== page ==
At the end of last year we asked our readers to help us compile a career and salary survey of the design industry, to find out who makes up the industry and how much they get paid.
More than 2,000 of you responded and the results have been analysed and visualised by IIB Studio.
In this article we look at what the results tell us about how much designers get paid – and how happy they are about this…
The average (mean) salary for designers and creatives, according to our research, is £36,444. This is an average taken for people at all levels, working across all design sectors.
There’s quite a bit of disparity within these results, as you might expect. 12% of you earn less than £19,999 a year, while 12% earn more than £55,000.
The majority of you fit somewhere in the middle, with just under a quarter of you earning £30,000-£39,000 a year.
As you might expect, salaries tend to rise in line with levels of experience. For example, 83% of those earning more than £70,000 a year have been in the industry for longer than ten years – as have 68% of those earning £55,000-£69,000 a year.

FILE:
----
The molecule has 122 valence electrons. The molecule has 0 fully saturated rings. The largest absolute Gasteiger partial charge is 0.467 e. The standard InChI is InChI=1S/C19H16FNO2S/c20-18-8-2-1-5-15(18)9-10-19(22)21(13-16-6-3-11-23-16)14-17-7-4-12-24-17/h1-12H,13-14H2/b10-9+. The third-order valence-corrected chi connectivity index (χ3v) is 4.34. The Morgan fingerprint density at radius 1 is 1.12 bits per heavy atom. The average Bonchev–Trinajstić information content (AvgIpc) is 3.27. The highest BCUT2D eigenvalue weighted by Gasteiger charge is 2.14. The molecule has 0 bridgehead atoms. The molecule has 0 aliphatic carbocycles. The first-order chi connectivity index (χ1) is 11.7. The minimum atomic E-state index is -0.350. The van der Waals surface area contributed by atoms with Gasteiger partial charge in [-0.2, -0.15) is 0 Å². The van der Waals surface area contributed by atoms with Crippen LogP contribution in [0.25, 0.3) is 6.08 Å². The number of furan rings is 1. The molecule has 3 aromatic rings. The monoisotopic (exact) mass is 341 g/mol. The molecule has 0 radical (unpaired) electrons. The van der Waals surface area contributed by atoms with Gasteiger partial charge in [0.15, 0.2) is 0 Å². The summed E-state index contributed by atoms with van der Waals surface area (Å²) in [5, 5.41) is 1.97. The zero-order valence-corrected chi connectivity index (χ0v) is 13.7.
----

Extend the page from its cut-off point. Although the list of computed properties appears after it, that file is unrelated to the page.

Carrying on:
Meanwhile, 65% of those earning less than £19,999 had under three years’ experience, as did half of those earning between £20,000 and £24,000 a year.
The harder you work, the more you earn? Possibly. According to our research a third of those earning more than £70,000 a year were doing 1-2 hours overtime every day – and almost as many were doing more than two hours a day.
Whatever your salary bracket, it seems like overtime is a fairly common experience, with the majority of designers reporting that they are doing at least some length of overtime every day.
The more you earn, the happier you are? Almost certainly. Our research showed that those in the lowest salary bracket also had the lowest job satisfaction, with under half saying that they were happy in their current role.
Job satisfaction gradually increases as you go up the salary range, peaking at 74% happiness ratings for those earning more than £70,000 a year.
We asked data visualisation specialists IIB Studio to help us uncover and visualise the stories in our survey. IIB Studio took the data relating to designers and creatives and analysed them, looking for the most interesting relationships, patterns and conclusions that could be drawn. They then turned these findings into the visualisations you see here.
Our thanks to Ella Hollowood, Michael Brenner, Duncan Swain and Rebecca Conroy. For more on IIB Studio’s work, go to iibstudio.com.